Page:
Interplay of forces: dynamics

  • Credit cards ‘race to the top’: The creamy top will be able to sustain the virtuous cycle of marketing & rewards and grow, but with a narrower product portfolio and may be a follower segment for digitalization. Debit cards and prepaid cards lend themselves to digitalization more vigorously and it will be interesting to see if the lines between these and digital interbank transfers get fuzzy.
  • Shift of digital micropayment market share back to banks: 3rd party wallet providers are trying to seed fundamental shifts in consumer behaviour and simultaneously change attitude of the masses to cash in emerging South and SE Asian markets. Banks (technically those with a banking license) will benefit from this mid-term as the loyalty fostering intensity of cashback and other incentives from these 3rd party wallet providers may not be enough to keep customers from churning to banks’ improving digital offering. Accounts, and the role of moving money between these accounts, will become more important.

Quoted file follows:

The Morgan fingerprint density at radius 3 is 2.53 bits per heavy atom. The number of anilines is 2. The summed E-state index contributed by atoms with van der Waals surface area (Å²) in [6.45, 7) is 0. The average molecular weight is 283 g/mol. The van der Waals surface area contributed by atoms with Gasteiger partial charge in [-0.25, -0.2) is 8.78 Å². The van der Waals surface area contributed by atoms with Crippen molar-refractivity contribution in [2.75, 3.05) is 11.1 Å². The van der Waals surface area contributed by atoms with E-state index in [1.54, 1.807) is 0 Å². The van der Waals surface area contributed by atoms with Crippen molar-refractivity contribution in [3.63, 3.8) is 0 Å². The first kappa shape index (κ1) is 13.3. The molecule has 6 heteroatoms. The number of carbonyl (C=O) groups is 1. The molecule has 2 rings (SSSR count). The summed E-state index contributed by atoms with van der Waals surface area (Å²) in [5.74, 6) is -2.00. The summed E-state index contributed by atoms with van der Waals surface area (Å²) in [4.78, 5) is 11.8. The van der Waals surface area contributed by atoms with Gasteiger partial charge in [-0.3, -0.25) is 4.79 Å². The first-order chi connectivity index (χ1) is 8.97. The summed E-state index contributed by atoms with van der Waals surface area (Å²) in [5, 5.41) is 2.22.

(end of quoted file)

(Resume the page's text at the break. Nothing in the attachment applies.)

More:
• Two worlds in the same country: Most SE Asian markets may witness their capital city creating more open and interoperable commerce systems while the rest of the country runs a subset of bill payments, domestic person to person (P2P) transfers and ticketing services. However, if Artificial Intelligence (AI), Natural Language Processing (NLP) and chatbots start supporting vernacular local languages in hinterlands, take up of these conversational commerce services will be much faster than projected in these areas having lower literacy rates.

ChIndia: Services & infrastructure for rest of Asia?